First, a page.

Operations can be selected using control buttons included in the cataloguing interface. Referring to FIG. 3A, control button 318 can be used to delete a chapter segment or phrase or to merge two chapter segment or two phrases. The user can select an instance of segment 204 or phrase 206 in area 316 (e.g., lines 372A-372B and 374A-374C of FIG. 3E) and select control button 318, for example. Control button 320 is used to insert a chapter heading above a highlighted line (e.g., lines 374B or 374C). For example, the user can select an instance of segment 204 in area 316 (e.g., lines 372A-372B of FIG. 3E) and select control button 318. Control button 300 is used to save the descriptive phrase for a phrase. When control button 300 is pressed, the descriptive phrase is parsed to identify existing attribute elements (e.g., keyword 210) that are related to the new instance of phrase 206.

Control button 318 also triggers the display of a screen, as illustrated in FIG. 4, for viewing keywords, identifying proposed and thesaural values. Referring to FIG. 4, block 402 provides a area for viewing a descriptive note. When control button 318 is pressed, the descriptive note is parsed. The user can identify or propose keywords that are not identified during the parsing of the descriptive note. An instance of proposed keyword 214 can be entered in block 410 along with an associated comment. Previously proposed items can be viewed in block 418. Existing instances of keyword 210 can be viewed along with their types in block 414. Various scrolling techniques can be used to scroll through the existing keywords as described in conjunction with FIG. 3A-3F. A thesaural attribute element (e.g., thesaural keyword 212) can be entered in block 412. In block 412, the attribute element is entered in the “Word Used” column and the thesaural term is entered in the “Preferred Term” column. A new instance of keyword 210 can be proposed (i.e., a proposed keyword 214 can be created) by highlighting a value from block 402 and pressing block 404. A proposed keyword 214 can also be created by typing a value into block 406.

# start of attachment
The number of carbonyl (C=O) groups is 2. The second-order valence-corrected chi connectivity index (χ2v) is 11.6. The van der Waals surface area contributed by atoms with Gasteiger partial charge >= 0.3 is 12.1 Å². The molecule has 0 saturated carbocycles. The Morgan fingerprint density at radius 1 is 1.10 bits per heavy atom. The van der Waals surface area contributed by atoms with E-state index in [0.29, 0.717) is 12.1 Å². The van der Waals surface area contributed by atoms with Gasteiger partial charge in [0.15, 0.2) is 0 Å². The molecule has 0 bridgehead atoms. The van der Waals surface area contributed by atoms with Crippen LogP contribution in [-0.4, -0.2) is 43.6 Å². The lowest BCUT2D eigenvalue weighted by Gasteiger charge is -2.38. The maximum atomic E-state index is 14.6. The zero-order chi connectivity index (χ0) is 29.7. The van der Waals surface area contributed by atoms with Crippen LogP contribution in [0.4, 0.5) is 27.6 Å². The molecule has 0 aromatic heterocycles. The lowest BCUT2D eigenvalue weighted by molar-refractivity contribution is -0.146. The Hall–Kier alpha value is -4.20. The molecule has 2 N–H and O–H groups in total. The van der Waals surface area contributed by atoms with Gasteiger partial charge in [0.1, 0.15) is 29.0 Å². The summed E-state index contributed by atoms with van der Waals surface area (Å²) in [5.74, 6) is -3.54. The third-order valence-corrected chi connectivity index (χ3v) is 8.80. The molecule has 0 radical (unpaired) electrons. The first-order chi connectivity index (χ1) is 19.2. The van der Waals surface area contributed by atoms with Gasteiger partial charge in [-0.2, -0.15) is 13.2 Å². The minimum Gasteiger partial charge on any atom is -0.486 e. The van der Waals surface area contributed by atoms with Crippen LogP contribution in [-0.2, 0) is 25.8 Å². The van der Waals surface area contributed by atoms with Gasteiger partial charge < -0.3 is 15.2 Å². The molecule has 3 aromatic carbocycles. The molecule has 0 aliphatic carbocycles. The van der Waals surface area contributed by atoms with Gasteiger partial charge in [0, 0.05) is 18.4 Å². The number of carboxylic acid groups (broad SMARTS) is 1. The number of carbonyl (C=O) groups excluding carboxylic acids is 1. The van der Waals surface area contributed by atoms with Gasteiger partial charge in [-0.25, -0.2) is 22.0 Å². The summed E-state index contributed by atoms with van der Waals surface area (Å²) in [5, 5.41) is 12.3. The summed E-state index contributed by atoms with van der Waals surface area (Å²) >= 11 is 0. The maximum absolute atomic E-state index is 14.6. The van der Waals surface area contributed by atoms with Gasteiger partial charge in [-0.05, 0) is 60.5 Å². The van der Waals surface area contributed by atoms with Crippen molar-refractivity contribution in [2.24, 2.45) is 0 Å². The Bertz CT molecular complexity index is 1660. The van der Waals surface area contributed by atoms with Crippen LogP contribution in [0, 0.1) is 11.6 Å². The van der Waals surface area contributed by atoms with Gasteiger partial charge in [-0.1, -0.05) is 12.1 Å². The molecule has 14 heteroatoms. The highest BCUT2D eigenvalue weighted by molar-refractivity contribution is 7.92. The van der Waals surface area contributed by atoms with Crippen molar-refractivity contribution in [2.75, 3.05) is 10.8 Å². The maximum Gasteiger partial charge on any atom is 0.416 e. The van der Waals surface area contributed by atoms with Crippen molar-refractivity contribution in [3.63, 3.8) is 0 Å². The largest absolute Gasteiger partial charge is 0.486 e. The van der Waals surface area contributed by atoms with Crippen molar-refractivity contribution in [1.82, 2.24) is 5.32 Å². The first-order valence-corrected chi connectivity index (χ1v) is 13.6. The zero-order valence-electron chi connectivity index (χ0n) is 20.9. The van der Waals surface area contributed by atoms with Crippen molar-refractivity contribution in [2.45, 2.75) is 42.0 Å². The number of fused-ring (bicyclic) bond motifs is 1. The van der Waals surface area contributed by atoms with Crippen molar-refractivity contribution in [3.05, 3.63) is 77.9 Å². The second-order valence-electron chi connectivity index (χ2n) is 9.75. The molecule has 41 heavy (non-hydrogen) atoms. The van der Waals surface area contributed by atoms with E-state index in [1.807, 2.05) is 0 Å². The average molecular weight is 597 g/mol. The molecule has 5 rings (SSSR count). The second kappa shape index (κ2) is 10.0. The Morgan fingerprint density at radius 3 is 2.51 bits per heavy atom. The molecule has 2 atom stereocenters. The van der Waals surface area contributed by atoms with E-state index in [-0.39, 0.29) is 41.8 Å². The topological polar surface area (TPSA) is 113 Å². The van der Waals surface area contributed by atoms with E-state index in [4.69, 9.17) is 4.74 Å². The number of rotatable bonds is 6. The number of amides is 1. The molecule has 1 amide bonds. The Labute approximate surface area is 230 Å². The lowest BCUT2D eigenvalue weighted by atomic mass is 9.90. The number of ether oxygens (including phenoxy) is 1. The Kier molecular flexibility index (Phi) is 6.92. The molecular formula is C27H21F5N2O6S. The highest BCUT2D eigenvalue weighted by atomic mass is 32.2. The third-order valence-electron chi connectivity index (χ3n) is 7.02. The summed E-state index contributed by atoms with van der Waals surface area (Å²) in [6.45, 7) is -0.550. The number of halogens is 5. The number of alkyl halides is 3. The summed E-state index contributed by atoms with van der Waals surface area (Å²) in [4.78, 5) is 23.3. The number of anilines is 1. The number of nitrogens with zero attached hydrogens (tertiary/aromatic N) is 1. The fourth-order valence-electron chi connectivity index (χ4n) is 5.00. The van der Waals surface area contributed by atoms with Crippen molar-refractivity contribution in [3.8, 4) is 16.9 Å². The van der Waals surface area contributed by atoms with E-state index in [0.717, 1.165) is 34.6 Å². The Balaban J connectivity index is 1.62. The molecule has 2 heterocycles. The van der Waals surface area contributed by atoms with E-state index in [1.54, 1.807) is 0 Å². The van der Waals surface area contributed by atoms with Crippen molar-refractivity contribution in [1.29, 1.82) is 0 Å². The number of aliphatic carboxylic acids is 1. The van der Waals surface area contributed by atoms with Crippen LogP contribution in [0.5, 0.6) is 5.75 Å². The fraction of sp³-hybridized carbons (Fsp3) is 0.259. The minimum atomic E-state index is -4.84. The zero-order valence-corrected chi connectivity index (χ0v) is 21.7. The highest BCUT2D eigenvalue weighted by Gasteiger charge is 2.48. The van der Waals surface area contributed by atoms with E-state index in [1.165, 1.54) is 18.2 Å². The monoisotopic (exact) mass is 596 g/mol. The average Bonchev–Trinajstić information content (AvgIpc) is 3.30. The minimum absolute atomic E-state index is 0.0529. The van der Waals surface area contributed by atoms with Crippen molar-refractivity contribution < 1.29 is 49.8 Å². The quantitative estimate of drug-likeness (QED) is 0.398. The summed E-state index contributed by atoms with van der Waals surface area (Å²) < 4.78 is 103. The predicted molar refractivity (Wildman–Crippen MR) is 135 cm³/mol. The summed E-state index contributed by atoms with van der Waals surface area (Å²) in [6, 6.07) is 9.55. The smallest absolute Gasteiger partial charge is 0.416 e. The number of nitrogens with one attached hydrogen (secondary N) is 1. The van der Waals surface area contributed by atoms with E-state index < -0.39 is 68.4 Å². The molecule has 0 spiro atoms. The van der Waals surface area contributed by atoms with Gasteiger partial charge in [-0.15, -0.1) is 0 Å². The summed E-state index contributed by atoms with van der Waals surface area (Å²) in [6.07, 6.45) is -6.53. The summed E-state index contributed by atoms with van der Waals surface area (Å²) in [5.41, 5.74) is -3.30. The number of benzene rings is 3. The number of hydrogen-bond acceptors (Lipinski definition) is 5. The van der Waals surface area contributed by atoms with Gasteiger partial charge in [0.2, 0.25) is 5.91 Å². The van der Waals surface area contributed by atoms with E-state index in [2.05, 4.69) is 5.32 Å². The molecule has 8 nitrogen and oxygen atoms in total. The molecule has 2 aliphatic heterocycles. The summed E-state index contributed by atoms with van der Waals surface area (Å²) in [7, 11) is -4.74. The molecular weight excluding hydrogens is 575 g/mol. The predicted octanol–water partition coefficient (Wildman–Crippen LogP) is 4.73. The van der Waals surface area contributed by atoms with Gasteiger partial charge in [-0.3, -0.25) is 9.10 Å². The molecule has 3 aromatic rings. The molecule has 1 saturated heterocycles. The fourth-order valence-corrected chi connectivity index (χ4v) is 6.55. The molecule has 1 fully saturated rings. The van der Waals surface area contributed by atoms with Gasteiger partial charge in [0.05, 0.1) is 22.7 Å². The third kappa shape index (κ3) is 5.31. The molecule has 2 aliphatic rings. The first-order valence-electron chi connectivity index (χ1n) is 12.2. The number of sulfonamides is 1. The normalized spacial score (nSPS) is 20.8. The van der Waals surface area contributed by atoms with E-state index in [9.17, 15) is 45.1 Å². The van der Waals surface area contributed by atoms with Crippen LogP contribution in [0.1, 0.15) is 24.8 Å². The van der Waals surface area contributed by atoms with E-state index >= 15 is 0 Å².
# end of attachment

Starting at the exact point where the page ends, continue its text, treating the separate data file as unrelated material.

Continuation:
In the preferred embodiment, a series of questions are posed to the user to assess the quality of the data collection process. Referring to FIG. 3A, button 301 is used to jump to the quality assurance questions screen. The user can scroll through the questions to specify answers. The questions screen allows the user to view the input data as well. FIG. 5 provides an example of a quality assurance entry screen including quality assurance questions according to an embodiment of the invention.

Block 502 provides an area for viewing the input data. Controls 504 allow the user to navigate through the input data. Blocks 506, 508, 510 are as previously described in FIG. 3C (e.g., blocks 344, 346, and 348). The screen also contains areas 512A-512C for viewing and responding to a question. Block 516 identifies the number of the question. Block 518 contains the quality assurance question. The user can respond with a short answer (e.g., a yes or no answer) using block 520. In addition, the user can enter comments in block 522. A scrolling capability is provided to allow the user to scroll through a comment. The user can scroll through the questions using blocks 534 and 536. For example, by pressing block 536, question one (block 512A) scrolls off the screen, questions two and three (blocks 512B and 512C) scroll up, and a fourth question appears at the bottom of the screen. The user can return to the screen illustrated in FIGS. 3A-3F by pressing block 532.